November 10, 2016
By Amanda Scurlock
“Because of the HIV virus that I have attained, I will have to retire from the Lakers today,” said then 32 year-old Magic Johnson. It was November 7, 1991 when the world learned about the three-time NBA MVP being HIV positive.
Before propelling HIV/AIDS awareness, Johnson had resurrected the popularity of the NBA in the early 1980’s with the help of Boston Celtic’s legend Larry Bird. The rivalry between Johnson and Bird stimmed form their college years. It permeated through their NBA careers, which was an asset to the league that was losing viewership at the time.
Johnson played a key role in the Lakers’ “Showtime” era and knew how to ensure that his teammates got on the scoreboard. This resulted in five championship titles within the span of eight years.
In the early 1990s, people believed HIV was a disease privy to homosexual men and drug users. Those who contracted the disease would fall ill and die within a year after diagnosis. This led people to believe HIV/AIDS was a death sentence.
Johnson gave HIV positivity a new face, a face that would be shunned by members of the sports world at that time. After helping team USA win a gold medal in the 1992 Barcelona Olympics, Magic returned to the NBA.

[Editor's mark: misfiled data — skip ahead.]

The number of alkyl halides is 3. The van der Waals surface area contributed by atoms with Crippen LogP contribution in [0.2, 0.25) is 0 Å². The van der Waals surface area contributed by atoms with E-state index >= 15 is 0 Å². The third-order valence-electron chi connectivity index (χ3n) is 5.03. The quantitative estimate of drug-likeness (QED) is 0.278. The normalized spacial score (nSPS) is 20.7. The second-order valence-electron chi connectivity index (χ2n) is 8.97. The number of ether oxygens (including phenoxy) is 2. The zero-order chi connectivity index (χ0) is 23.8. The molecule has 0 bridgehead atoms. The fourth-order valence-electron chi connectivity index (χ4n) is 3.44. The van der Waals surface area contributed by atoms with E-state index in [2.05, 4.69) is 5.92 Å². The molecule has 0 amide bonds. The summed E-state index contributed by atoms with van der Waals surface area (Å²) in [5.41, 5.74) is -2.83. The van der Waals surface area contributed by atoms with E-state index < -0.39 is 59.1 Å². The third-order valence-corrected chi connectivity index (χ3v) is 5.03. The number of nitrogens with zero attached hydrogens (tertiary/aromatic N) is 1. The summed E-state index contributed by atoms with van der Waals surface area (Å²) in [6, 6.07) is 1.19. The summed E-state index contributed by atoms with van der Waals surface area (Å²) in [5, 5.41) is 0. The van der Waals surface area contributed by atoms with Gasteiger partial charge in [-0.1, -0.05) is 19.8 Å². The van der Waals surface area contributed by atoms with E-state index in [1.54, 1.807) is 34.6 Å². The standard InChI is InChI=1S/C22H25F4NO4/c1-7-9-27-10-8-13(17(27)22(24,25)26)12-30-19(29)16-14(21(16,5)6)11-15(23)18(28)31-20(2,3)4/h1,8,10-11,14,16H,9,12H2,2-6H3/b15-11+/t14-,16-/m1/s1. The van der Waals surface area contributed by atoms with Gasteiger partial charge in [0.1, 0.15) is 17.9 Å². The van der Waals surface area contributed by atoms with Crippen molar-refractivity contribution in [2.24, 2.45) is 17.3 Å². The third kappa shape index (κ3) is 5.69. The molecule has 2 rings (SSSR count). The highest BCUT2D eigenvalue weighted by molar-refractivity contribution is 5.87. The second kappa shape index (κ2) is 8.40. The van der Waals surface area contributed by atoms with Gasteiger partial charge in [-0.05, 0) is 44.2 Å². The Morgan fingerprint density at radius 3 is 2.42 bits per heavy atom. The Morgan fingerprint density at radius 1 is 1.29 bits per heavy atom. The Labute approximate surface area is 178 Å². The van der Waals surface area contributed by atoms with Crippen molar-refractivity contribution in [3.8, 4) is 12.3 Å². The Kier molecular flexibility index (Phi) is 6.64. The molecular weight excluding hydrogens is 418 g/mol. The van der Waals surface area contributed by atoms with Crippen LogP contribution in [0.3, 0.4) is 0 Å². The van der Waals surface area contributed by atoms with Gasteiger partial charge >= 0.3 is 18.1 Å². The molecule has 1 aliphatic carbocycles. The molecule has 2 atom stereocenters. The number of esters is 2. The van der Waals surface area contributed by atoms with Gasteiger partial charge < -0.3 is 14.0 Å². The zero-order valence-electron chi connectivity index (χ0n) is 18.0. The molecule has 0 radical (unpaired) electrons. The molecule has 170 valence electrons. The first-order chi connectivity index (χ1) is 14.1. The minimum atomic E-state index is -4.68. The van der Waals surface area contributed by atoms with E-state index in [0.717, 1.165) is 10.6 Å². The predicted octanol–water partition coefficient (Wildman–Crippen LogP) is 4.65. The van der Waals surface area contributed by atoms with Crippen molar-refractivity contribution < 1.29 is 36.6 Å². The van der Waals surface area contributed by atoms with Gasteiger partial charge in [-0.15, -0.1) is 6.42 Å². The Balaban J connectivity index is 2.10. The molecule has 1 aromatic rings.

Several players were nervous about playing and different medical guidelines were put in place as told in the book “Dream Team” by Jack McCallum. However, Johnson made an impact on the overall awareness of the disease.
In 1991, the Magic Johnson Foundation was founded; Johnson became an advocate of HIV awareness. He also invested in Los Angeles by creating a movie theatre near the Baldwin Hills mall, owning a Starbucks and Fridays restaurant, and later, becoming part owner of the Los Angeles Dodgers and Sparks as well as starting the Aspire TV network.
Johnson detected HIV before it became AIDS; public figures like Arthur Ashe and Eric “Easy-E” Wright were not as fortunate and succumbed to complications related to the virus. Since Johnson’s announcement 25 years ago, the research and treatment for HIV/AIDS has advanced.
Those that are infected can live without their health declining at a rapid rate. Early detection is very important, 44 percent of all new HIV diagnoses in the year of 2014 were of Black descent. A person in California has a 1 in 102 chance of being HIV positive, according to the Center for Disease Control.
Magic’s career displays the importance of using protection and getting tested.